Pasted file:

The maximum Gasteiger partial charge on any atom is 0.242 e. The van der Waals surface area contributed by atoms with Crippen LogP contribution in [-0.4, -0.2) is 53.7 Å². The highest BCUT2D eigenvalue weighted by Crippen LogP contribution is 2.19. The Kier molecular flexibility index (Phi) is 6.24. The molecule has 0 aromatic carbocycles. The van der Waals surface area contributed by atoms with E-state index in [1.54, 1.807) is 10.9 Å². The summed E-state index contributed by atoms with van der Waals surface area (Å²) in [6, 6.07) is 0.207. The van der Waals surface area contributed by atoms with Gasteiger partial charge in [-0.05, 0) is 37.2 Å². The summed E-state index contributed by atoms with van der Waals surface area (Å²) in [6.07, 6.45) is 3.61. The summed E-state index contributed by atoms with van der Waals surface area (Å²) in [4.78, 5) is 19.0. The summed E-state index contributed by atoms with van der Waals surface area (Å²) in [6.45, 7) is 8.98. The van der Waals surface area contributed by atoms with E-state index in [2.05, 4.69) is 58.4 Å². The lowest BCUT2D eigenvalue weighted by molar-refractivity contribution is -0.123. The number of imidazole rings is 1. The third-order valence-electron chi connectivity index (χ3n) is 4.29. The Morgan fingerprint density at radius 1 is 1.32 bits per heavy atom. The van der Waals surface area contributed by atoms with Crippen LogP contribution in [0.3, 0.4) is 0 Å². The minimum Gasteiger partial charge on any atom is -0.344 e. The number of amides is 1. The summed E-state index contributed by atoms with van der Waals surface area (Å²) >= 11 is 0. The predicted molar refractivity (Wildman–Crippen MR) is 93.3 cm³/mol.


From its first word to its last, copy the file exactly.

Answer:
The maximum Gasteiger partial charge on any atom is 0.242 e. The van der Waals surface area contributed by atoms with Crippen LogP contribution in [-0.4, -0.2) is 53.7 Å². The highest BCUT2D eigenvalue weighted by Crippen LogP contribution is 2.19. The Kier molecular flexibility index (Phi) is 6.24. The molecule has 0 aromatic carbocycles. The van der Waals surface area contributed by atoms with E-state index in [1.54, 1.807) is 10.9 Å². The summed E-state index contributed by atoms with van der Waals surface area (Å²) in [6, 6.07) is 0.207. The van der Waals surface area contributed by atoms with Gasteiger partial charge in [-0.05, 0) is 37.2 Å². The summed E-state index contributed by atoms with van der Waals surface area (Å²) in [6.07, 6.45) is 3.61. The summed E-state index contributed by atoms with van der Waals surface area (Å²) in [4.78, 5) is 19.0. The summed E-state index contributed by atoms with van der Waals surface area (Å²) in [6.45, 7) is 8.98. The van der Waals surface area contributed by atoms with E-state index in [2.05, 4.69) is 58.4 Å². The lowest BCUT2D eigenvalue weighted by molar-refractivity contribution is -0.123. The number of imidazole rings is 1. The third-order valence-electron chi connectivity index (χ3n) is 4.29. The Morgan fingerprint density at radius 1 is 1.32 bits per heavy atom. The van der Waals surface area contributed by atoms with Crippen LogP contribution in [0.3, 0.4) is 0 Å². The minimum Gasteiger partial charge on any atom is -0.344 e. The number of amides is 1. The summed E-state index contributed by atoms with van der Waals surface area (Å²) >= 11 is 0. The predicted molar refractivity (Wildman–Crippen MR) is 93.3 cm³/mol.